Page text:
In what is a pretty underwhelming, fairly short play (slightly under an hour), Eugene O’Neill’s “Hughie” does provide the theatre-goer with two good performances.
Presented by the Shakespeare Theatre Company and directed by Doug Hughes, “Hughie” is set in a 1928 New York City third-rate hotel lobby. When the play opens we gaze upon the hotel night clerk, Charlie Hughes (Randall Newsome), who’s bored beyond belief. To pass the time he imagines himself engaged in the various activities he hears outside. This is relayed to the audience through the play’s constant voice-over. His boredom is broken when Erie Smith (Richard Schiff) enters the lobby.
Over the course of the play, Erie unburdens himself to Charlie…and burden it is. From Erie himself we learn that he’s a gambler–horses in particular–whose luck has taken a turn for the worse since the former hotel night clerk, Hughie, died. In fact, he’s in mourning and hasn’t been himself since Hughie first went to the hospital. Charlie is more than anxious for Erie to go up to his room so he can get back to daydreaming, but after a few fits and starts, the two begin to take to one another. As that happens, Erie begins to feel his luck might be changing for the better.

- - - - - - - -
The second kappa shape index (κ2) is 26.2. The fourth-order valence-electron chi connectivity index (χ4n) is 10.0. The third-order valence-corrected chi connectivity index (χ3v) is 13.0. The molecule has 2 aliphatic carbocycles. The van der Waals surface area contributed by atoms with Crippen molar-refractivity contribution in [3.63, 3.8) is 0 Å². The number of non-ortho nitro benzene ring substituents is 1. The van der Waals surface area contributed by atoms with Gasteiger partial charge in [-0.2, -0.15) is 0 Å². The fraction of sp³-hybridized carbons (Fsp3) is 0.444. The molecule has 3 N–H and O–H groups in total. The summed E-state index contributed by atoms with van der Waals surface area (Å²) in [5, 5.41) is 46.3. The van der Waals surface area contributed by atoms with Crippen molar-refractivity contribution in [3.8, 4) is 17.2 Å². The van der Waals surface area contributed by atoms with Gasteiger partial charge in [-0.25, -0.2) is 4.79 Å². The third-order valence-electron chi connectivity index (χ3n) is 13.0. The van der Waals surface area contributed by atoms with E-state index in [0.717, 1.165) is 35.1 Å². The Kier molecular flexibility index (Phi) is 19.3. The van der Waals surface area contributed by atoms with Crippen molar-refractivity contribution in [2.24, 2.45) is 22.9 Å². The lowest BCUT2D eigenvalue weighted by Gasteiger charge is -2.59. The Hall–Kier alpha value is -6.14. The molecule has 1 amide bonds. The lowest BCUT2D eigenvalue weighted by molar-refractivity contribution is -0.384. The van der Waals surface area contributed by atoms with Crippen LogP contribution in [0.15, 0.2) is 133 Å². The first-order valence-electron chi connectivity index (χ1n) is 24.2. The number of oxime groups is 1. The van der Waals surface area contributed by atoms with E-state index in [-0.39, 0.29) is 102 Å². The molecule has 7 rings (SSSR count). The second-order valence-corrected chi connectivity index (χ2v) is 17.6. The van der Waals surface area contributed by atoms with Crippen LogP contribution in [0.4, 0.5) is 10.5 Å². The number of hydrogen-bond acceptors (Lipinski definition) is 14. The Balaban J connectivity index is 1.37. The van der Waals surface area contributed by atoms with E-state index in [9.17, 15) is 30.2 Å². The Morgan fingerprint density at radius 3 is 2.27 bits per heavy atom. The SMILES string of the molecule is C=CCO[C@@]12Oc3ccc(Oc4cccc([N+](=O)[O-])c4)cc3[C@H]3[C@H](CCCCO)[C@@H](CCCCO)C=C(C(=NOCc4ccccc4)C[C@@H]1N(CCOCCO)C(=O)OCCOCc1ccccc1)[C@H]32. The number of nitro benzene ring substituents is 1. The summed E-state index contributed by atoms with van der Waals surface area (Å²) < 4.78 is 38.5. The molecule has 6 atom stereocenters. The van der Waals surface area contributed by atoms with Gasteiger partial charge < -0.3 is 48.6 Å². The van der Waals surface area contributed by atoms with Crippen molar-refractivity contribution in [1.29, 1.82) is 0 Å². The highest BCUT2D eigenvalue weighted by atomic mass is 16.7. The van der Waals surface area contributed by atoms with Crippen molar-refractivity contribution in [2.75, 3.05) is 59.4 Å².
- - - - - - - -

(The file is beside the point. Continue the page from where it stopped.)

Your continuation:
And that, my friends, is “Hughie.” In short, out with the old, in with the new.
Schiff is very good as the down on his luck gambler. You can literally feel the loneliness…the weariness…oozing out of his bones. As the new night clerk, Newsome compellingly portrays tolerance turning into interest and friendship as he begins to take a shine to Erie.
But good performances aside, this feels like a slight of a play. When it’s over, you’re left wondering, “Is that all there is?” The short answer is, “yep.”
Through March 17
Lansburgh Theatre, 450 7th Street NW, Washington, DC